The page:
Scan any history book, and you'll find stories about First Kids who got into trouble. The sons and daughters of American presidents have been at the center of scandal after scandal for centuries, though most of the "shocking" details were overblown. It's hard not to sympathize with these children. Presidential families are always under an enormous amount of pressure, but the children, who have to grow up under the spotlight, are truly the ones who suffer from constant public scrutiny.
You might be surprised by these president's children who caused scandals. President Lincoln is widely regarded as one of the best leaders in United States history, but his son Robert was heavily criticized for attending university rather than fighting in the Civil War. And then there's George W. Bush, who was known as a party animal in his youth - a reputation he seemingly overcame by becoming president himself.
The number of controversial First Children is high, but that doesn’t mean that they were all bad people. Some of the so-called scandalous problem children of presidents were nothing more than free spirits who got a bad rap from the media. Others seem like real jerks. Like presidents themselves, presidential children run the gamut from great to catastrophic, and the news and public opinion are likely to hound them either way.
Alice Roosevelt was the poster child for wild presidential children. Her father Theodore Roosevelt once said, "I can run the country or attend to Alice. I cannot possibly do both." At a time when women had yet to gain many measures of equality, Alice eschewed social standards by smoking, gambling, chewing gum, and playing with guns. She even went about town with a pet snake.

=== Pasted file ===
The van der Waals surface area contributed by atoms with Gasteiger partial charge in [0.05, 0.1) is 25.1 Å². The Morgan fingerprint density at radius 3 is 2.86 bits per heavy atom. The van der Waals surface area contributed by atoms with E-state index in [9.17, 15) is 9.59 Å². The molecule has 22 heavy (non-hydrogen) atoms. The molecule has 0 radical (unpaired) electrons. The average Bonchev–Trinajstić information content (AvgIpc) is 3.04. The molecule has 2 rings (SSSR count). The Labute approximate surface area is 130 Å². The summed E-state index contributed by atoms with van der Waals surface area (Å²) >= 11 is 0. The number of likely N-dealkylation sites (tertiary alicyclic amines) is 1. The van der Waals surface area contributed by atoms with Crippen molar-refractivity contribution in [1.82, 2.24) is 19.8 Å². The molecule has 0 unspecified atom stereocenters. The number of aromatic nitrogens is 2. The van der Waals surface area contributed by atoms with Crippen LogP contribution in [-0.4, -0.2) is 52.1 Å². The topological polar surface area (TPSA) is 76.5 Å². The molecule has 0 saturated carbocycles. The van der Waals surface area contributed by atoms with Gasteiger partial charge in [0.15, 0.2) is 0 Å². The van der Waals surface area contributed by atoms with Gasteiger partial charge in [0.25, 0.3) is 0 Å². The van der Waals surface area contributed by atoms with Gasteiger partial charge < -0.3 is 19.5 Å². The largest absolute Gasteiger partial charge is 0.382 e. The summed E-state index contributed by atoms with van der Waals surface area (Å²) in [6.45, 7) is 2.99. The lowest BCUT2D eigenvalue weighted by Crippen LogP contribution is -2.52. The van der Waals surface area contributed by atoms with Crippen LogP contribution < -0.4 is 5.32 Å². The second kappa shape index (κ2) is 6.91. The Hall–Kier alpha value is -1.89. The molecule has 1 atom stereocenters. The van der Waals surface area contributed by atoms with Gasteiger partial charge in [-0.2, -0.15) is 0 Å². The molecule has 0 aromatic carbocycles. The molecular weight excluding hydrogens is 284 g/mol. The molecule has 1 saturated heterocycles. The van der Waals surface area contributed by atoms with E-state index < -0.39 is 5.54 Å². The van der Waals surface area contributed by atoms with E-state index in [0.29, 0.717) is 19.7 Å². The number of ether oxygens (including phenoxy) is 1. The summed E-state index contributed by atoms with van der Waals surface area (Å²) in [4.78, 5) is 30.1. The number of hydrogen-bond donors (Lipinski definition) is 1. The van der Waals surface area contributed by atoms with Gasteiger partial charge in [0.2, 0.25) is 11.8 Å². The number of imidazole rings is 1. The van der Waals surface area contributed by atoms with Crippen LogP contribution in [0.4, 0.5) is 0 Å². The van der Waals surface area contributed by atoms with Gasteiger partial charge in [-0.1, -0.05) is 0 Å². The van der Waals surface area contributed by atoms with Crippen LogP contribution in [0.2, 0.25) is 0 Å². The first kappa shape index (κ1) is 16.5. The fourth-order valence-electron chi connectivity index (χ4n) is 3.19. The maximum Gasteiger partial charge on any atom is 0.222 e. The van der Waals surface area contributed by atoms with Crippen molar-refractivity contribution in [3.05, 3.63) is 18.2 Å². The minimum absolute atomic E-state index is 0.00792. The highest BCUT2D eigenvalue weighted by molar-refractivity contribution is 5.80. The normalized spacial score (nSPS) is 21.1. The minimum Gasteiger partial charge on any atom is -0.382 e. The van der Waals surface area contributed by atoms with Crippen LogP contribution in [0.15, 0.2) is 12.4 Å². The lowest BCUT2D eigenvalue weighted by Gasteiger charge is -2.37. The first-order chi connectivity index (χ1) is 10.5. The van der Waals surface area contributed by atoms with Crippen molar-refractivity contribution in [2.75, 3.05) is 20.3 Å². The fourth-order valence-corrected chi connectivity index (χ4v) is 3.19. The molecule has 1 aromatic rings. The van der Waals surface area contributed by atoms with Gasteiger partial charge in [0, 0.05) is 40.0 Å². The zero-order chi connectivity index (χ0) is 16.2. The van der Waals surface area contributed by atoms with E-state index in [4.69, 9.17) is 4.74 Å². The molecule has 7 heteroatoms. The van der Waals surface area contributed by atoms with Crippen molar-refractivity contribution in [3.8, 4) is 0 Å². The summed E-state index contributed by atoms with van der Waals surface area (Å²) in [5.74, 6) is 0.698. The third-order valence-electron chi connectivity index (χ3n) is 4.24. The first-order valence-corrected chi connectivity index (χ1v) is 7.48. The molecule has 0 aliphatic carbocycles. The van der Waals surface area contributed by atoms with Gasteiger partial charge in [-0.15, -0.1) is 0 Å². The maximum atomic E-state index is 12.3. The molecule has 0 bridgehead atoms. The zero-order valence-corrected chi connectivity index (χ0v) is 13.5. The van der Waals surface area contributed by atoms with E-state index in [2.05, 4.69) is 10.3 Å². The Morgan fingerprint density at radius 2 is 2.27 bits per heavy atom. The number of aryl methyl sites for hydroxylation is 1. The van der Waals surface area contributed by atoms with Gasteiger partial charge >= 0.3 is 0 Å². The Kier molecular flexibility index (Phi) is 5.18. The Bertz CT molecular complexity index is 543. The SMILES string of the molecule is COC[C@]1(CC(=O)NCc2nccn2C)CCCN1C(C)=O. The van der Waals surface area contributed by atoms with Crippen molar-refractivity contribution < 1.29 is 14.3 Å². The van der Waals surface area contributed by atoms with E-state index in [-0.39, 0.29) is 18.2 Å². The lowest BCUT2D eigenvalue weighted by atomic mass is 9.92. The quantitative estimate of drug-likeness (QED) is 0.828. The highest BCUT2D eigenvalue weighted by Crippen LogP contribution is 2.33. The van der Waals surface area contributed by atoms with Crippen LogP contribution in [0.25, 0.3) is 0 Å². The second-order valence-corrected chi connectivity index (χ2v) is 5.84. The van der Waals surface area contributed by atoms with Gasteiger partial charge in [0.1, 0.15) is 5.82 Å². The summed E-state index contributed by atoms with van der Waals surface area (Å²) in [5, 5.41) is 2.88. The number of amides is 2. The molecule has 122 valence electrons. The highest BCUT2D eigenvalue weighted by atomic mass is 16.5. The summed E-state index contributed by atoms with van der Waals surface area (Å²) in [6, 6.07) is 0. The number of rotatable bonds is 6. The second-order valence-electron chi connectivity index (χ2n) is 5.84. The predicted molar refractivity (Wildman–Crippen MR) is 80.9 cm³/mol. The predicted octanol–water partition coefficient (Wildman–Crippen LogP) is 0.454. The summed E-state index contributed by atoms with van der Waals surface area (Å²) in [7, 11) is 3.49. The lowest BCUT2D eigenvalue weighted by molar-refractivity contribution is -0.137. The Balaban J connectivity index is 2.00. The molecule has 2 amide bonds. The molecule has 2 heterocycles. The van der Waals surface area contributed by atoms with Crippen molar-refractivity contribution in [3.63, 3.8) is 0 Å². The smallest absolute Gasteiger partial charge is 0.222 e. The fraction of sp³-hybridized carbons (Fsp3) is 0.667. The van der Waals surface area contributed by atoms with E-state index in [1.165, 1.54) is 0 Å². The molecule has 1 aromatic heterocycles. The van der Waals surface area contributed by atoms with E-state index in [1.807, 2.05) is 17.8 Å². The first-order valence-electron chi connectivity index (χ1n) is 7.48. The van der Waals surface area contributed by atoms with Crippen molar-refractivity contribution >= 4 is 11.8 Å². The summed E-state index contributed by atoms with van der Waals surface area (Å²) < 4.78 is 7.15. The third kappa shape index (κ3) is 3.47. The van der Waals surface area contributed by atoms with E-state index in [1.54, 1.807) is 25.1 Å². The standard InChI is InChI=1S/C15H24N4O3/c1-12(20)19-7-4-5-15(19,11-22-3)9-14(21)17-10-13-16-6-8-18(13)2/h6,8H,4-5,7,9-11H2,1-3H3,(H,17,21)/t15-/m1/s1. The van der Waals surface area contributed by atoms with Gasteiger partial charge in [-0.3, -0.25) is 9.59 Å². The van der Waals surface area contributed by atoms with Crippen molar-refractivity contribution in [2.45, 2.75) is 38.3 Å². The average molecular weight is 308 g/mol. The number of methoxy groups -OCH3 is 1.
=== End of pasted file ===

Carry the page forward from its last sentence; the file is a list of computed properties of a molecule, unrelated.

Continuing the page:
Alice lived a party-heavy life, but she also cared about politics, as evidenced by the time she supposedly burned a voodoo doll of incoming First Lady Nelly Taft in the White House.
John Payne Todd probably deserves his less-than-great reputation. John was the stepson of James Madison and a child from his mother Dolley Madison’s first marriage. John embarrassed his family with his out-of-control gambling and alcohol addictions. The President and First Lady repeatedly tried to send him to school or find him respectable work, but nothing stuck. John continued to spend money. The Madisons spent their retirement in relative destitution, and the problem was compounded when James died, leaving Dolley a widow.
The ever-pragmatic Dolley saved herself from bankruptcy by selling some of her late husband's papers to Congress. The agreed upon payment was delivered to her as an annuity, so John couldn't get his hands on his mother's money.
Irvin McDowell Garfield was the son of President James Garfield. Young Irvin wasn’t that much more rambunctious than the average child, but his escapades caused some concern. Irvin was found on multiple occasions riding his bicycle down the White House steps, which was considered a major no-no.
Irvin apparently grew out of this phase, and later became a lawyer.
Despite his serious, presidential demeanor, Abraham Lincoln had a reputation for being a wild youth. Apparently that trait was genetic. Lincoln’s two youngest sons, Tad and William, were known around Washington as troublemakers. The two often pulled pranks on unsuspecting White House guests.
William died young, and Tad was left to his own devices - but he kept making mischief. In one memorable stunt, Tad had a yard sale out front of the White House, in which he tried to sell his parents’ clothes. In another incident, he tied a bunch of goats to a sled and had them pull him through an official reception.
He's also credited with beginning the presidential tradition of pardoning a turkey on Thanksgiving each year.